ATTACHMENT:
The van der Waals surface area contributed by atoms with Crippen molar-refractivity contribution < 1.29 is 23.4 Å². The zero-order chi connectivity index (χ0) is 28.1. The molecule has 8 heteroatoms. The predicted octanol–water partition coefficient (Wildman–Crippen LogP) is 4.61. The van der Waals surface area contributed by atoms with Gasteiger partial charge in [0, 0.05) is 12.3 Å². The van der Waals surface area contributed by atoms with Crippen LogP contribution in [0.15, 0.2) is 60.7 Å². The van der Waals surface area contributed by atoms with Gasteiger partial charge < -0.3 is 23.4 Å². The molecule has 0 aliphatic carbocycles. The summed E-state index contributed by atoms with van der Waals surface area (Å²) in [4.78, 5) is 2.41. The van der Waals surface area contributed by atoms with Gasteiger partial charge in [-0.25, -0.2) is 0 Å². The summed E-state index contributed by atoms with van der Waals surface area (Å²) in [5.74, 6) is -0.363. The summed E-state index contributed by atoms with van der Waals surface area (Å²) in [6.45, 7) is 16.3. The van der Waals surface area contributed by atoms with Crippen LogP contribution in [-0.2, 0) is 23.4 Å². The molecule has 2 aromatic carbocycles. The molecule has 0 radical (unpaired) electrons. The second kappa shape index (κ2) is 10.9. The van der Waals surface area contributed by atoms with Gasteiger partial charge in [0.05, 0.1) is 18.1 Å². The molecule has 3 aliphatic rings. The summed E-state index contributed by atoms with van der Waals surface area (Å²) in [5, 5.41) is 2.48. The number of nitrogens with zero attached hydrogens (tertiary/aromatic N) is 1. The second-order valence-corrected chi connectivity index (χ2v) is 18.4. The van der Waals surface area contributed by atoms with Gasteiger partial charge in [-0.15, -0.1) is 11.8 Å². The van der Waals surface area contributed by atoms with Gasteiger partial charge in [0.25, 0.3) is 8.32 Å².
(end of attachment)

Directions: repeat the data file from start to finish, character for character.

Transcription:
The van der Waals surface area contributed by atoms with Crippen molar-refractivity contribution < 1.29 is 23.4 Å². The zero-order chi connectivity index (χ0) is 28.1. The molecule has 8 heteroatoms. The predicted octanol–water partition coefficient (Wildman–Crippen LogP) is 4.61. The van der Waals surface area contributed by atoms with Gasteiger partial charge in [0, 0.05) is 12.3 Å². The van der Waals surface area contributed by atoms with Crippen LogP contribution in [0.15, 0.2) is 60.7 Å². The van der Waals surface area contributed by atoms with Gasteiger partial charge < -0.3 is 23.4 Å². The molecule has 0 aliphatic carbocycles. The summed E-state index contributed by atoms with van der Waals surface area (Å²) in [4.78, 5) is 2.41. The van der Waals surface area contributed by atoms with Gasteiger partial charge in [-0.25, -0.2) is 0 Å². The summed E-state index contributed by atoms with van der Waals surface area (Å²) in [5.74, 6) is -0.363. The summed E-state index contributed by atoms with van der Waals surface area (Å²) in [6.45, 7) is 16.3. The van der Waals surface area contributed by atoms with Crippen LogP contribution in [-0.2, 0) is 23.4 Å². The molecule has 2 aromatic carbocycles. The molecule has 0 radical (unpaired) electrons. The second kappa shape index (κ2) is 10.9. The van der Waals surface area contributed by atoms with Gasteiger partial charge in [0.05, 0.1) is 18.1 Å². The molecule has 3 aliphatic rings. The summed E-state index contributed by atoms with van der Waals surface area (Å²) in [5, 5.41) is 2.48. The number of nitrogens with zero attached hydrogens (tertiary/aromatic N) is 1. The second-order valence-corrected chi connectivity index (χ2v) is 18.4. The van der Waals surface area contributed by atoms with Gasteiger partial charge in [-0.15, -0.1) is 11.8 Å². The van der Waals surface area contributed by atoms with Gasteiger partial charge in [0.25, 0.3) is 8.32 Å².